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Briefly about the liquor:

In addition to water rations, early nineteenth century crew and passengers received rum, wine and small or ‘ship’ weak beer as a daily allotment. Listed provisions included hogheads or butts of hard spirits and beer and cases of wine. Most hard spirits such as brandy were regarded as medically beneficial and disbursed by the ship’s [...]

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Posts related to: liquor

Week 12 – Crossing the line

1849 sketch of a sailor trying to catch a porpoise while standing on the bowsprit of the ship

As the Duke of York nears the Equator the crew hopes to have a bit of fun. Crossing the Line ceremonies were common on sailing vessels and often involved ‘King Neptune’ coming on board to ‘baptise’ first timers.  Crew members and passengers might be ‘shaved’ with big mock razors and all by-standers were often doused with water. But [...]

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Week 13 – tensions reach breaking point

Sketch of the Cygnet at anchorage, Port Augusta, April 1833.

This week we catch up with the Cygnet as it approaches the Equator. A bout of bad weather has seen many of the passengers sick and conditions below deck are foul. Boyle Travers Finniss is impatient with what he sees as the ‘apathy’ of the passengers and decides on a thorough clean up, despite the reluctance [...]

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Week 14 – steady progress

Image of a ship's chronometer housed in its wooden box

All six ships are making steady progress, sailing south in the Atlantic. The weather is fine and conditions pleasant, but relations on board the John Pirie and the Cygnet are tense. On the John Pirie the and the ship’s carpenter come to blows over a seemingly trivial matter – the supply of nails, but it seems there is a [...]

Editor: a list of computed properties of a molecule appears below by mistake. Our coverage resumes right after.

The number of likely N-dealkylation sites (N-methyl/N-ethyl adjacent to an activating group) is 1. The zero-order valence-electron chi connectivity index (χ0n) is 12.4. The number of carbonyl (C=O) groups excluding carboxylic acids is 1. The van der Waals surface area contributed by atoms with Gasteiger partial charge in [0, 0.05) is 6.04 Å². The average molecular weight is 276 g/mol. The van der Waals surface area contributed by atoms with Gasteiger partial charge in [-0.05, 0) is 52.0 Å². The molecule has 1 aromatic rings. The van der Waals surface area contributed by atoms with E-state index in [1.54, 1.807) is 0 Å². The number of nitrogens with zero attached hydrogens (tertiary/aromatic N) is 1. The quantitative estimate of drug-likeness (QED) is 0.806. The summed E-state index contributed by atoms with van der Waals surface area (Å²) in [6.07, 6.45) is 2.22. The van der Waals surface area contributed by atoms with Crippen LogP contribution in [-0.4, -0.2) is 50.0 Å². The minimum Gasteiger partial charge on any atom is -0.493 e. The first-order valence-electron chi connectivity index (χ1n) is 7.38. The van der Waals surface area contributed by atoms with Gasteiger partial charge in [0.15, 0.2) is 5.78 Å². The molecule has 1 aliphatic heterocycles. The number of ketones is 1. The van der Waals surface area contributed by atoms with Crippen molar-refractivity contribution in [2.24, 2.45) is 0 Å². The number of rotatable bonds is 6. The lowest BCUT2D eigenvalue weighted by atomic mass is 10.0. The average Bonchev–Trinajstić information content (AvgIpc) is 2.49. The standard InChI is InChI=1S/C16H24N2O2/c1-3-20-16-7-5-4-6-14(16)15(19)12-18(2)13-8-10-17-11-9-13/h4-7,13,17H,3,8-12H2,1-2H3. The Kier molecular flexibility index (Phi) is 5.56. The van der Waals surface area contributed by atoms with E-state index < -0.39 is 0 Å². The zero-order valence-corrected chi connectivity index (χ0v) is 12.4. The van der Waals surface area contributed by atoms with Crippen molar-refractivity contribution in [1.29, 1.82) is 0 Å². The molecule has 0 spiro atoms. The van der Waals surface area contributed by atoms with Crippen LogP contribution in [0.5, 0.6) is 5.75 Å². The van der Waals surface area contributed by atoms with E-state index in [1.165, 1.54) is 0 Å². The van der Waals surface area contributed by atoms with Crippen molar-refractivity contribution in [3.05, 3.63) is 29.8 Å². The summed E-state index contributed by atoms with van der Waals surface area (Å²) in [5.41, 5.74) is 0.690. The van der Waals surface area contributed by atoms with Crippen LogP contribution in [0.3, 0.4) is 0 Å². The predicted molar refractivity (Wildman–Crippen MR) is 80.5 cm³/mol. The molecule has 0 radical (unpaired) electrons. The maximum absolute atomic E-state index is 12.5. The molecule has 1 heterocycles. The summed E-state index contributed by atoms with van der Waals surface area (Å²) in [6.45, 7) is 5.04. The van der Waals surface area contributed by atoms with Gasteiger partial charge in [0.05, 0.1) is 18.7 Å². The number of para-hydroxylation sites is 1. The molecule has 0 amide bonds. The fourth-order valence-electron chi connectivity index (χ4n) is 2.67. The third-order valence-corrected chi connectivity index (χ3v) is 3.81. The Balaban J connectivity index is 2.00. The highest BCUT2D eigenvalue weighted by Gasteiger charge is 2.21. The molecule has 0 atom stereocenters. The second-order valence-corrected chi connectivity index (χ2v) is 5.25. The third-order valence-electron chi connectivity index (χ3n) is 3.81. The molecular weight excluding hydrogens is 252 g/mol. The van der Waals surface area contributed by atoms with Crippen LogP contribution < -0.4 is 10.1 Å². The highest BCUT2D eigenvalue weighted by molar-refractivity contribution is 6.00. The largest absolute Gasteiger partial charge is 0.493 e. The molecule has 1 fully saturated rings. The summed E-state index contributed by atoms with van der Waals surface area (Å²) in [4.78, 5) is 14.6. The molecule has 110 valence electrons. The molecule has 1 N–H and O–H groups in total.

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Week 19 – farewells and new beginnings

This week sees the unhappy passengers and crew of the Cygnet still anchored in Rio Harbour.  While Boyle Travers Finniss chafes under continuing delays, the crew mutinies, refusing all work.  Brazilian soldiers come to arrest four of the ringleaders, but the defiant crew insists on a mass arrest.  The captain seeks solace in drink. We finally [...]

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Week 25 – The demon drink

Scene: sailors skylarking

On land It is one week into the grand experiment of colonisation and things are not going well at Nepean Bay. Samuel Stephens and Captains Morgan and Ross have their hands full, with both the company men and the crews of both ships ‘very troublesome, impertinent, idle and dissatisfied’ in Stephens’ words. The unloading is [...]

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Week 26 – the expanding settlement

scene: kangaroo island

On Kangaroo Island The fledgling settlement on Kangaroo Island is now into its third week and it is not a happy place. Samuel Stephens and Captains Morgan and Ross are increasingly anxious about their failure to find an adequate supply of fresh water nearby. Both the Duke of York and the Lady Mary Pelham need to replenish [...]

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Week 27 – a scandal averted

lithograph of a wallaby

At Kangaroo Island Samuel Stephens is gradually settling into a routine, although his habit of rising well before 6 am in the middle of winter cannot endear him to his men. He sends the company stock off to good grazing land near the Salt Lagoon, and selects a portion of land for a more permanent [...]

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Week 28 – A wedding on the beach

Scene: burial at sea

On land Things are looking up at the tiny settlement of Kingscote.  We start the week with a wedding on board the John Pirie. Mary Ann Powell, who travelled as an emigrant in steerage with her two brothers and sister-in-law, marries one of the Pirie crew – William Staple, who intends to remain in South [...]

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Week 32 – Visions of the future

The maritime portion of South Australia from surveys of Captn. Flinders and Col. Light, Survr Genl.

In South Australia In Kingscote Samuel Stephens takes advantage of the John Pirie sailing to Hobart to write to George Fife Angas, enclosing a copy of his private journal. The tone of this letter is somewhat defensive.  Stephens stresses that he has ‘had a great deal to contend with’, and admits that he may well [...]

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Week 40 – Finally! The harbour is found

In South Australia Colonel Light is a relieved man. He has identified the harbour that will become Port Adelaide and is excited by what he sees. ‘[O]ne of the finest little harbours I ever saw is now fairly known’ he writes, adding that it is ‘more extensive, safe and beautiful, than we could even have [...]

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